Only countries to have approved China's vaccines can benefit from the offer ©Getty Images

The International Olympic Committee (IOC) has clarified COVID-19 vaccinations offered by the Chinese Olympic Committee (COC) to Tokyo 2020 and Beijing 2022 athletes will only be available to National Olympic Committees (NOCs) in territories which have approved the Chinese vaccines for use.

IOC President Thomas Bach yesterday announced the COC had offered to vaccinated Tokyo 2020 and Beijing 2022 teams, prior to the Olympic and Paralympic Games.

Bach said the organisation would pay for each vaccine, while paying for two doses more that can be made available to the general population in that country for each athlete vaccinated.

The IOC President said this had led to the organisation receiving many messages from NOCs seeking further information.

A clarification was issued by James Macleod, director of Olympic Solidarity and NOC Relations.

"We received a lot of enquiries following the kind offer of the Chinese Olympic Committee, but we would like to repeat again that this offer will really only apply to NOCs in territories where the Chinese vaccinations have been approved by their national health authorities," Macleod said.

"This means the additional two doses the IOC will generously offer for the general population will be in those territories.

"To clarify the matter and send out additional information, we will be sending a letter to the NOCs to explain this further."

Japan’s Olympics Minister Tamayo Marukawa had earlier told public broadcaster NHK that the country’s athletes would not be eligible for the Chinese vaccines, as approval has not been given for their use in the host country.

"I think that will be a decision for countries where Chinese vaccines have been approved," Marukawa said.

"I don't know of any Chinese companies that have applied for approval in Japan.

"We are taking comprehensive anti-infection measures so that people can feel secure about participating in the Tokyo Games, even without a vaccination.”

Japan's Olympics Minister Tamayo Marukawa said members of the host team will not receive the Chinese vaccines ©Getty Images
Japan's Olympics Minister Tamayo Marukawa said members of the host team will not receive the Chinese vaccines ©Getty Images

China has largely rolled out two vaccines, known as Sinovac and Sinopharm.

A reported 25 countries are using vaccines produced by China.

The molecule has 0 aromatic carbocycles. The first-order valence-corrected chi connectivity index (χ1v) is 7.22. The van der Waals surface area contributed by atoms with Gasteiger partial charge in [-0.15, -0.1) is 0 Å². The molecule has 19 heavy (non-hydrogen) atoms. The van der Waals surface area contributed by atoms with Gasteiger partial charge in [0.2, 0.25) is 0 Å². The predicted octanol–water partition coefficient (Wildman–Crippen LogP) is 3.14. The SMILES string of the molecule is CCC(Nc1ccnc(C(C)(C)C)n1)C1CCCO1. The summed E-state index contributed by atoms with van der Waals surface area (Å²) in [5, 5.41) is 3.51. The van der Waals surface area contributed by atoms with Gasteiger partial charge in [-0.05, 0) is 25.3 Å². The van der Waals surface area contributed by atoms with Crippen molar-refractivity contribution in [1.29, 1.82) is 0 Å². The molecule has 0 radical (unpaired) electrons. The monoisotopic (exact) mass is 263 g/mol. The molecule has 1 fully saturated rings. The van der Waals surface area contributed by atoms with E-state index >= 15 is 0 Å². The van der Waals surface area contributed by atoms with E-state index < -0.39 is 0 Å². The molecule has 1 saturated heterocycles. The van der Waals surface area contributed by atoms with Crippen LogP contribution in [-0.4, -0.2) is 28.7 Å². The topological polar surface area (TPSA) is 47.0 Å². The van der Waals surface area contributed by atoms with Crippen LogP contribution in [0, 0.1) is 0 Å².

The BBC has reported that the vaccines developed by China are designed to kill viral particles to expose the body's immune system to the virus without risking a serious disease response.

Moderna and Pfizer vaccines, by comparison, are mRNA vaccines.

Their vaccines see part of the coronavirus' genetic code injected into the body, triggering the body to begin making viral proteins, but not the whole virus.

This trains the immune system to attack the virus.

Azerbaijan, Brazil, Cambodia, Chile, China, Colombia, Dominican Republic, Ecuador, Indonesia, Laos, Malaysia, Mexico, Philippines, Thailand, Turkey and Uruguay have approved the use of the Sinovac vaccine to date.

Argentina, Bahrain, Belarus, Bolivia, Cambodia, China, Egypt, Guyana, Hungary, Iraq, Jordan, Morocco, Nepal, Pakistan, Peru, Serbia, Senegal, Seychelles, United Arab Emirates and Zimbabwe have approved use of the BBIBP-CorV vaccine, produced by Sinopharm in Beijing.

Sinopharm has also developed a vaccine using inactivated Vero Cells, produced in Wuhan, which has been approved by China and the United Arab Emirates.

Trials are ongoing in Bahrain, Egypt, Jordan, Peru and Morocco.

The IOC repeatedly said it will not jump the queue ahead of those who need a vaccination most and has insisted it will not be mandatory for athletes to compete at the Games.

Countries such as Lithuania, Hungary, Serbia and Israel are already in the process of vaccinating their Olympic and Paralympic delegations, however.

Mexican athletes were confirmed to have been placed in a priority group for vaccinations last month.

Other National Olympic Committees, including those in Germany, Canada, Britain and Italy, who have decided not to ask for their athletes to be given priority for vaccinations, will hope that vaccines will be available ahead of the Games.

Several countries have approved Chinese vaccines for use ©Getty Images
Several countries have approved Chinese vaccines for use ©Getty Images

The IOC says it encourages the NOCs to follow national regulations, with significant progress claimed to have been made in discussions with Governments.

"We have had a really positive feedback from the 206 National Olympic Committees, relating to the vaccination of their Olympic teams," Macleod said.

"NOCs representing over 90 per cent of athletes who will be in Tokyo have responded by saying they have either started conversations with their national Governments or will be doing so imminently.

"We have said to the NOCs that we are at their disposal for any assistance that they may need.

"A significant number of athletes have already been vaccinated or are in line to be vaccinated and has generated a lot of positive discussion between NOCs and amongst NOCs and their National Paralympic Committee.

"We encourage NOCs to continue their engagements with national Governments."